SOUTH EXTENSION PART I

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Location: New Delhi
Important Significance: Kale Khan-Ka-Gumbad, Tin Burj, Bhure Khan-Ka-Gumbad & Chote Khan-Ka-Gumbad


There are four noteworthy tombs in the colony of South Extension, all of the square pattern, and probably built during the Lodi period. Surmounted by a dome, with arched openings on the east, north and south, but with the main entrance from the south, the western wall of their interior is provided with a 'minhrab'.

Kale Khan-Ka-Gumbad
About 300m north of the Ring road is Kale Khan ka-Gumbad, with its ceiling decorated with painted plaster-word. It has an inscription over the minhrab in the western wall, from which we learn that it was built in 886 A.H. (1481) during Buhlul Lodi's reign, to inter the remains of Mubarak Khan.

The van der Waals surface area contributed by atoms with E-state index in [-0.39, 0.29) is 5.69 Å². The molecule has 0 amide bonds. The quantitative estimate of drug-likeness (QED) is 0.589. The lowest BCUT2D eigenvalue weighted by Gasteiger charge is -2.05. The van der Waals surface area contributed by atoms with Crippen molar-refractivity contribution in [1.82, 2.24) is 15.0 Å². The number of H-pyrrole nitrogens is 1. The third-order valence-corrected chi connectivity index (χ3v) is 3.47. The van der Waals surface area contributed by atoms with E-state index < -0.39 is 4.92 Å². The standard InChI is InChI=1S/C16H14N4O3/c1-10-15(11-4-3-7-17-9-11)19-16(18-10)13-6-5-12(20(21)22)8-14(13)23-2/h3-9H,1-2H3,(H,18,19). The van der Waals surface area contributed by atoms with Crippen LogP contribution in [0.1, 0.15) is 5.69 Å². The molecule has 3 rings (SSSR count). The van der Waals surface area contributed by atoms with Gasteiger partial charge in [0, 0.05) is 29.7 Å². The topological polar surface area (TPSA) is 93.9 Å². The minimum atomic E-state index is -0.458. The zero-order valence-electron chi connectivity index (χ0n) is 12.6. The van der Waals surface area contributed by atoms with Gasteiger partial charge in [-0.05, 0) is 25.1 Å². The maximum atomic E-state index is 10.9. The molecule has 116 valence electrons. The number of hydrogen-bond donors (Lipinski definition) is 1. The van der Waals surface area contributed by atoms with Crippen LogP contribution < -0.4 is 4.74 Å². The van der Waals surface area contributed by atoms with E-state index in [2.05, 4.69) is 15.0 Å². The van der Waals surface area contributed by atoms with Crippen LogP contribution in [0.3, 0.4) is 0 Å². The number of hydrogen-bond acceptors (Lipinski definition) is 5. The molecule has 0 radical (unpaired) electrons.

There were two nobles of this name at Buhlul Lodi's court, but the one buried here is likely to be the father of Darya Khan, whose tomb, described above, does not lie much far. It is the earliest dated square tomb of the Lodi period and the only one in New Delhi South Extension where we have a clue of the person buried.

Other Tombs
At the north end of the colony there are three tombs, collectively known as 'Tin-Burj'. About 75 m north of the Kale Khan-ka-Gumbad is the so-called 'Bhure Khan-ka-Gumbad'. A short distance to its north again is a little larger 'Chhote Khan-ka-Gumbad'.

The largest monument to its west is 'Bare Khan-ka-Gumbad', 22m-sq externally. There are domed chhatris on the four corners of its roof and the intrados of its dome are ornamented with incised and painted plaster bands, which meet in a decorative medallion in the centre.



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